Two former Obama campaign aides are joining the effort to support a potential 2016 Hillary ClintonHillary Diane Rodham ClintonDems flip New York state seat that Republicans have held for nearly four decades Dems win majority in New York Senate, but won't control it Chelsea Clinton hits back at NYT reporter over details in new book MORE presidential bid.

Mitch Stewart, who coordinated President Obama’s 2012 battleground state strategy, and Jeremy Bird, the Obama campaign’s national field director, have joined Ready for Hillary, the super-PAC formed at the beginning of the year to support a Clinton presidential run.

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"Ready for Hillary has sought out the most talented people in the business to harness the energy of everyday Hillary supporters and lay the groundwork for 2016," Ready for Hillary senior adviser Craig T. Smith said in a statement. "There is no one that better understands grassroots presidential politics than the team that won the last two presidential elections."

Stewart and Bird are the latest Obama loyalists to join Ready for Hillary. Last month, two top donors to the pro-Obama super-PAC Priorities USA, who combined to donate more than $5 million to Democrats in the last election, signed on as founding members of Ready for Hillary’s national finance council.

The former Obama teamers join a number of longtime Clinton allies in the Ready for Hillary effort, including Bill ClintonWilliam (Bill) Jefferson ClintonTrump denies clemency to 180 people When George W. Bush stood with Hillary Clinton Feehery: The problem with the Dem wave theory MORE’s former White House Political Director Craig Smith; former Rep. Ellen Tauscher (D-Calif.); Harold Ickes, a senior adviser on Hillary Clinton’s 2008 presidential run; former Michigan Gov. Jennifer Granholm (D); and EMILY's List founder Ellen Malcolm.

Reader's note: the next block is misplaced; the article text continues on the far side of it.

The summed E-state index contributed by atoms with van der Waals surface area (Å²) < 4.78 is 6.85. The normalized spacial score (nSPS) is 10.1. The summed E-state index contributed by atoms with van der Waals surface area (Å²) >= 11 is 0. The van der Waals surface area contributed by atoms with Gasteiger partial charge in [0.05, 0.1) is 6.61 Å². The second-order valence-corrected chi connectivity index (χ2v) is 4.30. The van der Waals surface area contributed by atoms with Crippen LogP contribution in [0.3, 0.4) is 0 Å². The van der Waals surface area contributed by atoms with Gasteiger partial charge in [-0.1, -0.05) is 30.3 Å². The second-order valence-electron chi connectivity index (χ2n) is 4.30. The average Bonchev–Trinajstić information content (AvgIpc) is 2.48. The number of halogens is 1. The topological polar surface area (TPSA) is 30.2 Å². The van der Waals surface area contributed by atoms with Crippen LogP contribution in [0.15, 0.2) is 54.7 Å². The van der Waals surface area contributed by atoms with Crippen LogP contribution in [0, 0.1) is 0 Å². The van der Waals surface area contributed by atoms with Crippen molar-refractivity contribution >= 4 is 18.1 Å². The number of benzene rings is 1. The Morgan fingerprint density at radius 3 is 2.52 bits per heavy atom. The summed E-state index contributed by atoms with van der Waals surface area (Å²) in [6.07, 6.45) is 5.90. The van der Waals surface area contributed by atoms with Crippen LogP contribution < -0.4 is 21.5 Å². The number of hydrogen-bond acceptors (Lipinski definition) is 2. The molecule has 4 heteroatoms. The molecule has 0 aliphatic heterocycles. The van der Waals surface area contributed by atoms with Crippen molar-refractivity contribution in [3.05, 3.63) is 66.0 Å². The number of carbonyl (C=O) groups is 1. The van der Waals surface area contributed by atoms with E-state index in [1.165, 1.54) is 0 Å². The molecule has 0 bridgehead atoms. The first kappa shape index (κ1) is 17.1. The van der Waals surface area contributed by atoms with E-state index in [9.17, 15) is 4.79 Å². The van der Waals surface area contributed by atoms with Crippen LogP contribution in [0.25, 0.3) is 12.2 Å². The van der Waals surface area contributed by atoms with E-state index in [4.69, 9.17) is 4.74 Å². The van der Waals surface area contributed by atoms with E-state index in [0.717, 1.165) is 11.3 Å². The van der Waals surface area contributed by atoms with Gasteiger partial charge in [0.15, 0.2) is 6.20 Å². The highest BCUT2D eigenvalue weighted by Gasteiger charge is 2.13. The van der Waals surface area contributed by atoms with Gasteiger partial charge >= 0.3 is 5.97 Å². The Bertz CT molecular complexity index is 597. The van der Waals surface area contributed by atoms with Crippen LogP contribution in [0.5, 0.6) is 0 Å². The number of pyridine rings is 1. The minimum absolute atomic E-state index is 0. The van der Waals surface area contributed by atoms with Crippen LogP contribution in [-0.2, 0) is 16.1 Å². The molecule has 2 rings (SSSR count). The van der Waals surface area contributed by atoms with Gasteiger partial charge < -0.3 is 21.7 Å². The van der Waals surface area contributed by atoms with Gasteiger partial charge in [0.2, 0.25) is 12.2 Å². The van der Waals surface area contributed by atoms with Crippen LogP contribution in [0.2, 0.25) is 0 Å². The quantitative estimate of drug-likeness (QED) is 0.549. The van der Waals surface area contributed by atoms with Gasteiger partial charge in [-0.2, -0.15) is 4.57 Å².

Last month, Sen. Claire McCaskillClaire Conner McCaskillOvernight Cybersecurity: Homeland Security official says Russia likely targeted more than 21 states | Senate approves Trump's NSA chief | Lawmakers unveil bipartisan internet privacy bill Senators debate new business deduction, debt in tax law hearing Russia likely targeted more than 21 states before 2016 election: official MORE (D-Mo.) became the first sitting lawmaker to endorse the draft effort.

The group does not have any formal ties with Hillary Clinton, who has not said if she will run in 2016. Polls though show she is the frontrunner for the Democratic nomination.

This story was updated at 8:13 a.m.